In this new environment, many workers are baptized by fire, and in certain respects, that can be a dangerous thing, especially in terms of recognizing those hints and knowing what a failure state really means. This is where VR and other digital tools come into play. They can give workers the ability to visualize equipment in a state of failure or an improved state, allowing them to directly experience best- and worst-case scenarios.
After all, it’s difficult — if not unrealistic — to deliberately put a piece of equipment into failure in order to see the impact of a lack of maintenance.
“What we want to achieve is make that connection between what a person is doing and the effect,” Mr. Wallace said.
It’s not always that simple.
“I’m fundamentally trying to teach on a semantic level that by looking at specific things to identify fatigue or maladjustment, a worker can impact the bottom-line profit of what the machine produces.”
By using VR, workers can experience RTF, often without taking the equipment offline. They can feel almost first-hand the positive and negative results of their everyday decisions, as well as the best steps to fix a problem.
“The better the first response to a failure state, the greater reduction of the damage and the more reduced risk of injury,” Mr. Wallace noted. “A little bit of exposure does a lot in terms of steps to keep it from getting worse.”
Simulation helps workers who might not yet have the instinct or muscle memory learn by doing in a safe space that comes with very few real-time consequences.
Training tools and a new R.O.I.
Getting away from depending on that muscle memory often begins with becoming comfortable in the bakery environment in the first place.
“It’s about shortening the time it takes to develop an expert,” Mr. Brixey said. “VR could be leveraged to potentially speed up that timeline, maybe not so much to make them the expert but to make them less dependent on someone else’s muscle memory. It would be very easy to deliver the knowledge they need to know how to tear the machine down and put it back together.”
Although bakeries are filling the workforce gap with unskilled workers, that doesn’t mean those people aren’t willing to learn.
“Some people are coming in with no skills or industry knowledge, and they’re the ones who tend to learn on the job,” Mr. Wallace said. “No one wants anyone to learn by failure, but you want them to see what happens if they screw up in a simulation so they know how to avoid those mistakes in a real situation.”
With VR, training is often done in real-time, short increments right on the line, Mr. Wallace said. Some training can be done in as little as 10 to 20 minutes at the beginning of a shift with little to no disruption.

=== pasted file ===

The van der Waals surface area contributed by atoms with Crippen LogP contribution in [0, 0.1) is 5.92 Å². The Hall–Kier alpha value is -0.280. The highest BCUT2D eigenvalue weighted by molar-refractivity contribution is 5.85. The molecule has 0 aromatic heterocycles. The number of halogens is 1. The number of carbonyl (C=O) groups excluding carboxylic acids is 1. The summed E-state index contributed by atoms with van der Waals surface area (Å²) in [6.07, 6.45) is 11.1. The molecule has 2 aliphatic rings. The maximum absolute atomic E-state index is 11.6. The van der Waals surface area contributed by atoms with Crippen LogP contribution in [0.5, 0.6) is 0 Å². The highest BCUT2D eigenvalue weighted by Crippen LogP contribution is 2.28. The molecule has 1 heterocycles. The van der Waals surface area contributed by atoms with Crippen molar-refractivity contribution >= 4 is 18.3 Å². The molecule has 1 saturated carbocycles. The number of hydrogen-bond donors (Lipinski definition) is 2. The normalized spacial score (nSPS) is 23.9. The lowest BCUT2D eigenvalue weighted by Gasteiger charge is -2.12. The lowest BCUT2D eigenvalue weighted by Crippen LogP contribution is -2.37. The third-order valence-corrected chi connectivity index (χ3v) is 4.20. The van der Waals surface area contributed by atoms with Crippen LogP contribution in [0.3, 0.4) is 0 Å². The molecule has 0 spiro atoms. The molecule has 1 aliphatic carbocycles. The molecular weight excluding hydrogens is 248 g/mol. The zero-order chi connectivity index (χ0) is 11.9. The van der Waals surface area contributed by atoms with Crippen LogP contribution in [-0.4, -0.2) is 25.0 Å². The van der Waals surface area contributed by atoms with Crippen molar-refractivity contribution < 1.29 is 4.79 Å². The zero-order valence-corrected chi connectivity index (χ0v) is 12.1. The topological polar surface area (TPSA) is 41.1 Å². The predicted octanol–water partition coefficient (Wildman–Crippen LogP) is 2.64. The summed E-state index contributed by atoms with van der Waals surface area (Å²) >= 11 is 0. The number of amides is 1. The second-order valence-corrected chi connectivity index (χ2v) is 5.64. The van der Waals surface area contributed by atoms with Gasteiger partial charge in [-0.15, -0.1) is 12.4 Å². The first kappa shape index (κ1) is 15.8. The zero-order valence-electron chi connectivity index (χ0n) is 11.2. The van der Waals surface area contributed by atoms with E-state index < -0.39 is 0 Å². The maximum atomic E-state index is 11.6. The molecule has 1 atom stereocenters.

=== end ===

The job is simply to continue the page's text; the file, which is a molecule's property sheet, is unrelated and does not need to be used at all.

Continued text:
“You don’t have to put everyone in a classroom or fly them somewhere,” he said. “Microlearning is trending, particularly in maintenance and repair. If you can get workers to a point where they can say, ‘I need to keep these things right — keep the chain oiled or the burners at a certain temperature range — and catch things early,’ it will benefit the entire company, and those become the employees you want to keep.”
Several years ago, VRSim conducted research with some of its welding customers and discovered benefits to partnered learning through simulation. It wasn’t just that the workers became better welders; that’s a direct result of the training.
“What was really interesting was that we filmed their interaction and found their appreciation for teamwork and shared development was off-the-charts better,” Mr. Wallace explained. “We found that even their level of vocabulary and ability to relate to details in a more systematic and scientific way vastly improved as well.”
While cost is the most immediate barrier to adoption, Mr. Wallace indicated that VR doesn’t have to break the bank.
“Cost shouldn’t be the barrier if you pick the right project,” he said. “It doesn’t have to be a $10,000 piece of equipment. It may be something very different.”
This type of training creates a cognitive link between performance and long-term effect, Mr. Wallace said. Creating better-skilled workers with long-term potential and the skills to ensure the longest useable life for equipment is an indirect and often overlooked R.O.I.
“This equation is much more complex than just dollars,” Mr. Wallace said.
Mr. Brixey compared preparation, whether through virtual tools or other training, to Noah and the 40-day flood.
“You’re either prepared in advance, or you’re a non-believer,” he said. “And the ones who aren’t focused on it will see the difference in those who are prepared. You have to make sure the equipment you buy and plan to support for the next 20 years is going to give you a return.”